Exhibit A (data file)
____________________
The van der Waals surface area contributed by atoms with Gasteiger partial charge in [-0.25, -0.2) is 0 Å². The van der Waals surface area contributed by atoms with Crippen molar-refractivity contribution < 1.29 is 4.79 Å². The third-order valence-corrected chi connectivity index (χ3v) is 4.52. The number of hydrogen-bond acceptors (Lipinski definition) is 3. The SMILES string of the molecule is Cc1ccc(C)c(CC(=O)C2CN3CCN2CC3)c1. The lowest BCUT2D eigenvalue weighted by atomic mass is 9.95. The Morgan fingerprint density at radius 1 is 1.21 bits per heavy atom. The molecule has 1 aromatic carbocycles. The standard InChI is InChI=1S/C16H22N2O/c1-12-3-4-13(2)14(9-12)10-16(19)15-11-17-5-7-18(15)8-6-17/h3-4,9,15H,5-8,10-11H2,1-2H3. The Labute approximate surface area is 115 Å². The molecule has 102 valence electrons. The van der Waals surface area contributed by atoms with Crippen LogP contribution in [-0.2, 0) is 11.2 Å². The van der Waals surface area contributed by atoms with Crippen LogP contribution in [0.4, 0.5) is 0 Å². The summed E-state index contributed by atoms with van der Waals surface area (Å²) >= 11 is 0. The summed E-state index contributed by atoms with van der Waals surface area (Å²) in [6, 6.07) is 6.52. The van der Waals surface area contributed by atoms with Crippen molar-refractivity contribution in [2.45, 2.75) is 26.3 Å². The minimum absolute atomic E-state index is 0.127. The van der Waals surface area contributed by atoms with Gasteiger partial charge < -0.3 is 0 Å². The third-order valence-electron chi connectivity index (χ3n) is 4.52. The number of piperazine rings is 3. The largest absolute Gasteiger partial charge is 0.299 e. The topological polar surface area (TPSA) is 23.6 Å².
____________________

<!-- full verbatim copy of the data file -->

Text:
The van der Waals surface area contributed by atoms with Gasteiger partial charge in [-0.25, -0.2) is 0 Å². The van der Waals surface area contributed by atoms with Crippen molar-refractivity contribution < 1.29 is 4.79 Å². The third-order valence-corrected chi connectivity index (χ3v) is 4.52. The number of hydrogen-bond acceptors (Lipinski definition) is 3. The SMILES string of the molecule is Cc1ccc(C)c(CC(=O)C2CN3CCN2CC3)c1. The lowest BCUT2D eigenvalue weighted by atomic mass is 9.95. The Morgan fingerprint density at radius 1 is 1.21 bits per heavy atom. The molecule has 1 aromatic carbocycles. The standard InChI is InChI=1S/C16H22N2O/c1-12-3-4-13(2)14(9-12)10-16(19)15-11-17-5-7-18(15)8-6-17/h3-4,9,15H,5-8,10-11H2,1-2H3. The Labute approximate surface area is 115 Å². The molecule has 102 valence electrons. The van der Waals surface area contributed by atoms with Crippen LogP contribution in [-0.2, 0) is 11.2 Å². The van der Waals surface area contributed by atoms with Crippen LogP contribution in [0.4, 0.5) is 0 Å². The summed E-state index contributed by atoms with van der Waals surface area (Å²) >= 11 is 0. The summed E-state index contributed by atoms with van der Waals surface area (Å²) in [6, 6.07) is 6.52. The van der Waals surface area contributed by atoms with Crippen molar-refractivity contribution in [2.45, 2.75) is 26.3 Å². The minimum absolute atomic E-state index is 0.127. The van der Waals surface area contributed by atoms with Gasteiger partial charge < -0.3 is 0 Å². The third-order valence-electron chi connectivity index (χ3n) is 4.52. The number of piperazine rings is 3. The largest absolute Gasteiger partial charge is 0.299 e. The topological polar surface area (TPSA) is 23.6 Å².